Employees or visitors to Facebook’s main campus in Menlo Park, Calif., may have noticed some interesting street signs and other artwork, and it turns out that the source was Los Angeles-based artist Matthew LaPenta.
Co-founder and CEO Mark Zuckerberg isn’t the only top Facebook executive involved in real estate deals, as Forbes reported that chief operating officer Sheryl Sandberg and her husband, SurveyMonkey CEO Dave Goldberg, sold their home in Atherton, Calif.
I am usually the first one to point out when Facebook goes off the rails or just does something pointless and stupid. So to be fair to the big enchilada of social media, I have to give it some props for making a move in the right direction and doing its best to get rid of link-baiting. And yes, I know you already know all about the existence of the News Feed algorithm — that isn’t what this is about. It’s a success story and reason to love what Facebook has done (unless you’re one of the sites I’m talking about in this post, that is).
Facebook promised to overhaul its reporting and enforcement process regarding its real-name policy in an effort to quell the controversy that erupted last month, when several drag queens and other members of the lesbian, gay, bisexual and transgender community saw their accounts suspended for not using their legal names.
Facebook did not budge on its real-name policy in a meeting Wednesday at its headquarters in Menlo Park, Calif., with activists representing the LGBT (lesbian, gay, bisexual and transgender) community and drag queens, with the only concession being a promise to reinstate deleted profiles for two weeks, which did little to quell anger toward the social network.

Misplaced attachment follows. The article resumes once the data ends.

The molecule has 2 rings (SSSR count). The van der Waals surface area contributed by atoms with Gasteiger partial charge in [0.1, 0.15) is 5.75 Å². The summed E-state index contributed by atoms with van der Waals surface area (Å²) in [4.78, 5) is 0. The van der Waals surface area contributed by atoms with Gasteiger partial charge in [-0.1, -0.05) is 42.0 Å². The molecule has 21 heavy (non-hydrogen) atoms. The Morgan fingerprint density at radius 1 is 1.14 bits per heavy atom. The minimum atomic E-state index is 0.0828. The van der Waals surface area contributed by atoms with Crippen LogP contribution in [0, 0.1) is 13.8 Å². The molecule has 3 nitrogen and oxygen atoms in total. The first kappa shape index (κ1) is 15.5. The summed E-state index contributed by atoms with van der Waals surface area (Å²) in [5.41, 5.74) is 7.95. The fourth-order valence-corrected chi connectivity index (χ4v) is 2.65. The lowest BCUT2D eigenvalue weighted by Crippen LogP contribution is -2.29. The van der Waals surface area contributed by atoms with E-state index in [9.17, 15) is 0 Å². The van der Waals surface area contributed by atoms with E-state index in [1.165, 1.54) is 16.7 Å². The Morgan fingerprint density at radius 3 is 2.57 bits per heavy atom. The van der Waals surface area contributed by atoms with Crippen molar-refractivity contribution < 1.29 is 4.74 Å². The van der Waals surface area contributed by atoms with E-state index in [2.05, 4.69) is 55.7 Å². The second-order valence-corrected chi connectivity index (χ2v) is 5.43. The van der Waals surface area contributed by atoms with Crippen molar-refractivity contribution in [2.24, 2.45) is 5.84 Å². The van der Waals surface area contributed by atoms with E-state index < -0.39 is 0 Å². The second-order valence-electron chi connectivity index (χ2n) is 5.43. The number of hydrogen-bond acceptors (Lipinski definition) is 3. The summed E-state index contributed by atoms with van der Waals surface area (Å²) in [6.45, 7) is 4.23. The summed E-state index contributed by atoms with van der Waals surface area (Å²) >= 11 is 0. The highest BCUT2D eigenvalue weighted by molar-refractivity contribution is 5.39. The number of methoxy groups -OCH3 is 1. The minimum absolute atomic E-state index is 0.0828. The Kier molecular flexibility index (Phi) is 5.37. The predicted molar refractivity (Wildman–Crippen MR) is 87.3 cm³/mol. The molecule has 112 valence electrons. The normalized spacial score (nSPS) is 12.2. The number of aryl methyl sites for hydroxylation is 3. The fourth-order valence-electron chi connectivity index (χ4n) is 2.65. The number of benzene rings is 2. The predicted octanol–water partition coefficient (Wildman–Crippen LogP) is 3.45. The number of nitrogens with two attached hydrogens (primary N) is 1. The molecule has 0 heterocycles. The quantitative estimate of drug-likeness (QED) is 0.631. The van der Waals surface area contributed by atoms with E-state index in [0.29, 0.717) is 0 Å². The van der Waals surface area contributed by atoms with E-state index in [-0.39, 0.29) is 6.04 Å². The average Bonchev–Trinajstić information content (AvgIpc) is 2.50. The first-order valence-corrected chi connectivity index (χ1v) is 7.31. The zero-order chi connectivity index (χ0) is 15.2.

Facebook’s enforcement of its real-name policy has put it at odds with a community that it has a strong history of supporting, the LGBT (lesbian, gay, bisexual and transgender) community, as drag queens who use names that are not their legal names are being forced to change the names on their accounts on the social network.
Facebook announced the winners of its Facebook Fit All-Star Challenge, selecting two small business owners from each of the five Facebook Fit events for small and midsized businesses that it conducted this summer.
Internet users in China are apparently so eager for a taste of Facebook, which is banned in their country, that more than 80,000 followed a Facebook Inc. page on Chinese social network Sina Weibo. Unfortunately, the page turned out to be fake.